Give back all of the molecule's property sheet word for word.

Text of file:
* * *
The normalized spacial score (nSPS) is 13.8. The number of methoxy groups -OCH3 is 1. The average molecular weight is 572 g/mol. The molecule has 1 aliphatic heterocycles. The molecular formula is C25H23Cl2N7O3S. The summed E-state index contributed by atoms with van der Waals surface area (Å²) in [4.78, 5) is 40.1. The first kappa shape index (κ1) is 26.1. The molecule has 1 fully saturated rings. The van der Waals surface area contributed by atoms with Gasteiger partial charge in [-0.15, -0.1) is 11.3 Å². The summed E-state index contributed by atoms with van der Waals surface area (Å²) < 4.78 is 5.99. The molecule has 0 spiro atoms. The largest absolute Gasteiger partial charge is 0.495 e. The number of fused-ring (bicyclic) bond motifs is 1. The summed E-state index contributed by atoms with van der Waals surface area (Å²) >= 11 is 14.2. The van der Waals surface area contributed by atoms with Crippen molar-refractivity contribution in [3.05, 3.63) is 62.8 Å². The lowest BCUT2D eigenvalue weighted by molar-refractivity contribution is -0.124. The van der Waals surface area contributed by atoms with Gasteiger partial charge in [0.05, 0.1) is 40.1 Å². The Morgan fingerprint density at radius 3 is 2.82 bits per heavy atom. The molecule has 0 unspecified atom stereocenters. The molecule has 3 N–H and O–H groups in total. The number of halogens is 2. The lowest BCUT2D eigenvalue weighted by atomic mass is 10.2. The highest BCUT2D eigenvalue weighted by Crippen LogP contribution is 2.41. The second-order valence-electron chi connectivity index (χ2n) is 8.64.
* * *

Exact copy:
The normalized spacial score (nSPS) is 13.8. The number of methoxy groups -OCH3 is 1. The average molecular weight is 572 g/mol. The molecule has 1 aliphatic heterocycles. The molecular formula is C25H23Cl2N7O3S. The summed E-state index contributed by atoms with van der Waals surface area (Å²) in [4.78, 5) is 40.1. The first kappa shape index (κ1) is 26.1. The molecule has 1 fully saturated rings. The van der Waals surface area contributed by atoms with Gasteiger partial charge in [-0.15, -0.1) is 11.3 Å². The summed E-state index contributed by atoms with van der Waals surface area (Å²) < 4.78 is 5.99. The molecule has 0 spiro atoms. The largest absolute Gasteiger partial charge is 0.495 e. The number of fused-ring (bicyclic) bond motifs is 1. The summed E-state index contributed by atoms with van der Waals surface area (Å²) >= 11 is 14.2. The van der Waals surface area contributed by atoms with Crippen molar-refractivity contribution in [3.05, 3.63) is 62.8 Å². The lowest BCUT2D eigenvalue weighted by molar-refractivity contribution is -0.124. The van der Waals surface area contributed by atoms with Gasteiger partial charge in [0.05, 0.1) is 40.1 Å². The Morgan fingerprint density at radius 3 is 2.82 bits per heavy atom. The molecule has 0 unspecified atom stereocenters. The molecule has 3 N–H and O–H groups in total. The number of halogens is 2. The lowest BCUT2D eigenvalue weighted by atomic mass is 10.2. The highest BCUT2D eigenvalue weighted by Crippen LogP contribution is 2.41. The second-order valence-electron chi connectivity index (χ2n) is 8.64.